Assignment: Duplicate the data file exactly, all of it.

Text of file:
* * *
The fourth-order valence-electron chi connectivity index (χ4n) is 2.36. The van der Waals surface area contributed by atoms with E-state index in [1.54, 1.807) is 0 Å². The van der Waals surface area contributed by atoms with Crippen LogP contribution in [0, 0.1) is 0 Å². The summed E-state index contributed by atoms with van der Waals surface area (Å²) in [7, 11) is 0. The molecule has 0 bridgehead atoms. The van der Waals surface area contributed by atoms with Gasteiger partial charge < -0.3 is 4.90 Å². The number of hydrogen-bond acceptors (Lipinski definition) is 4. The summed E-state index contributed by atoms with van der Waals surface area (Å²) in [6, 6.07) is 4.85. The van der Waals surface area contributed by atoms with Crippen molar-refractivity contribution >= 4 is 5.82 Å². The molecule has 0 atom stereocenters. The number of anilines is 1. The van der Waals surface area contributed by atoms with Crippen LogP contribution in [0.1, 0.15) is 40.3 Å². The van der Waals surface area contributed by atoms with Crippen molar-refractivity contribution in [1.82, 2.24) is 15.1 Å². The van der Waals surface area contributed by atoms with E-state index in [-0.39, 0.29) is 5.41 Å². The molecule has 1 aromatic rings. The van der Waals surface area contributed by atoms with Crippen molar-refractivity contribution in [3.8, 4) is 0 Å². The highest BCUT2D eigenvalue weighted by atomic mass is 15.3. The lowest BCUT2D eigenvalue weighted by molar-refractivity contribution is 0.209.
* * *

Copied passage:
The fourth-order valence-electron chi connectivity index (χ4n) is 2.36. The van der Waals surface area contributed by atoms with E-state index in [1.54, 1.807) is 0 Å². The van der Waals surface area contributed by atoms with Crippen LogP contribution in [0, 0.1) is 0 Å². The summed E-state index contributed by atoms with van der Waals surface area (Å²) in [7, 11) is 0. The molecule has 0 bridgehead atoms. The van der Waals surface area contributed by atoms with Gasteiger partial charge < -0.3 is 4.90 Å². The number of hydrogen-bond acceptors (Lipinski definition) is 4. The summed E-state index contributed by atoms with van der Waals surface area (Å²) in [6, 6.07) is 4.85. The van der Waals surface area contributed by atoms with Crippen molar-refractivity contribution >= 4 is 5.82 Å². The molecule has 0 atom stereocenters. The number of anilines is 1. The van der Waals surface area contributed by atoms with Crippen LogP contribution in [0.1, 0.15) is 40.3 Å². The van der Waals surface area contributed by atoms with Crippen molar-refractivity contribution in [1.82, 2.24) is 15.1 Å². The van der Waals surface area contributed by atoms with E-state index in [-0.39, 0.29) is 5.41 Å². The molecule has 1 aromatic rings. The van der Waals surface area contributed by atoms with Crippen molar-refractivity contribution in [3.8, 4) is 0 Å². The highest BCUT2D eigenvalue weighted by atomic mass is 15.3. The lowest BCUT2D eigenvalue weighted by molar-refractivity contribution is 0.209.